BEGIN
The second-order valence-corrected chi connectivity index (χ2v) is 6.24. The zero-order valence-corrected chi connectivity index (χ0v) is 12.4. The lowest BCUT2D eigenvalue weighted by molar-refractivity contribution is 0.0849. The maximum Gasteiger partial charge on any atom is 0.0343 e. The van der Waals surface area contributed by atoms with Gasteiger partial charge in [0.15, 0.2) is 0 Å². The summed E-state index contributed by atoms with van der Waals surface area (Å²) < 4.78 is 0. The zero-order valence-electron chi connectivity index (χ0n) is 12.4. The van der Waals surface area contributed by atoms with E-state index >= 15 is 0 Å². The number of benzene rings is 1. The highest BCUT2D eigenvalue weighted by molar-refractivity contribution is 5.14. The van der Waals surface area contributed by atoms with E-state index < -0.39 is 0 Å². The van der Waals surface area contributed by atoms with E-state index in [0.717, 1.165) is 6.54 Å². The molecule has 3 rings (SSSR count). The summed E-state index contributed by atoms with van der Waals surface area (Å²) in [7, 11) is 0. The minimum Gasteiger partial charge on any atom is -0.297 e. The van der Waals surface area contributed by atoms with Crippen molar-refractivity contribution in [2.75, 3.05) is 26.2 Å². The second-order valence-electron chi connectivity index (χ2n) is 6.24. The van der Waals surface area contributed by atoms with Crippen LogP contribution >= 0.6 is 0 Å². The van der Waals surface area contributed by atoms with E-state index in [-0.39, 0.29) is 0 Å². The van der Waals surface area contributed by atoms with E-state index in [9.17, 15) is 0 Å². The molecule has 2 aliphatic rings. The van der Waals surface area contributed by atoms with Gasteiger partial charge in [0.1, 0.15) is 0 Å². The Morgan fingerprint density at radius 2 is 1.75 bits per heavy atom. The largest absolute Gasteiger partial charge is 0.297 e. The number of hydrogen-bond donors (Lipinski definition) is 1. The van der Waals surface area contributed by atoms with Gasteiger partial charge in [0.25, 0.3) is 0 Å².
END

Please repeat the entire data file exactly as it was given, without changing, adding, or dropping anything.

The second-order valence-corrected chi connectivity index (χ2v) is 6.24. The zero-order valence-corrected chi connectivity index (χ0v) is 12.4. The lowest BCUT2D eigenvalue weighted by molar-refractivity contribution is 0.0849. The maximum Gasteiger partial charge on any atom is 0.0343 e. The van der Waals surface area contributed by atoms with Gasteiger partial charge in [0.15, 0.2) is 0 Å². The summed E-state index contributed by atoms with van der Waals surface area (Å²) < 4.78 is 0. The zero-order valence-electron chi connectivity index (χ0n) is 12.4. The van der Waals surface area contributed by atoms with E-state index >= 15 is 0 Å². The number of benzene rings is 1. The highest BCUT2D eigenvalue weighted by molar-refractivity contribution is 5.14. The van der Waals surface area contributed by atoms with E-state index < -0.39 is 0 Å². The van der Waals surface area contributed by atoms with E-state index in [0.717, 1.165) is 6.54 Å². The molecule has 3 rings (SSSR count). The summed E-state index contributed by atoms with van der Waals surface area (Å²) in [7, 11) is 0. The minimum Gasteiger partial charge on any atom is -0.297 e. The van der Waals surface area contributed by atoms with Crippen molar-refractivity contribution in [2.75, 3.05) is 26.2 Å². The second-order valence-electron chi connectivity index (χ2n) is 6.24. The van der Waals surface area contributed by atoms with Crippen LogP contribution >= 0.6 is 0 Å². The van der Waals surface area contributed by atoms with E-state index in [-0.39, 0.29) is 0 Å². The van der Waals surface area contributed by atoms with E-state index in [9.17, 15) is 0 Å². The molecule has 2 aliphatic rings. The van der Waals surface area contributed by atoms with Gasteiger partial charge in [0.1, 0.15) is 0 Å². The Morgan fingerprint density at radius 2 is 1.75 bits per heavy atom. The largest absolute Gasteiger partial charge is 0.297 e. The number of hydrogen-bond donors (Lipinski definition) is 1. The van der Waals surface area contributed by atoms with Gasteiger partial charge in [0.25, 0.3) is 0 Å².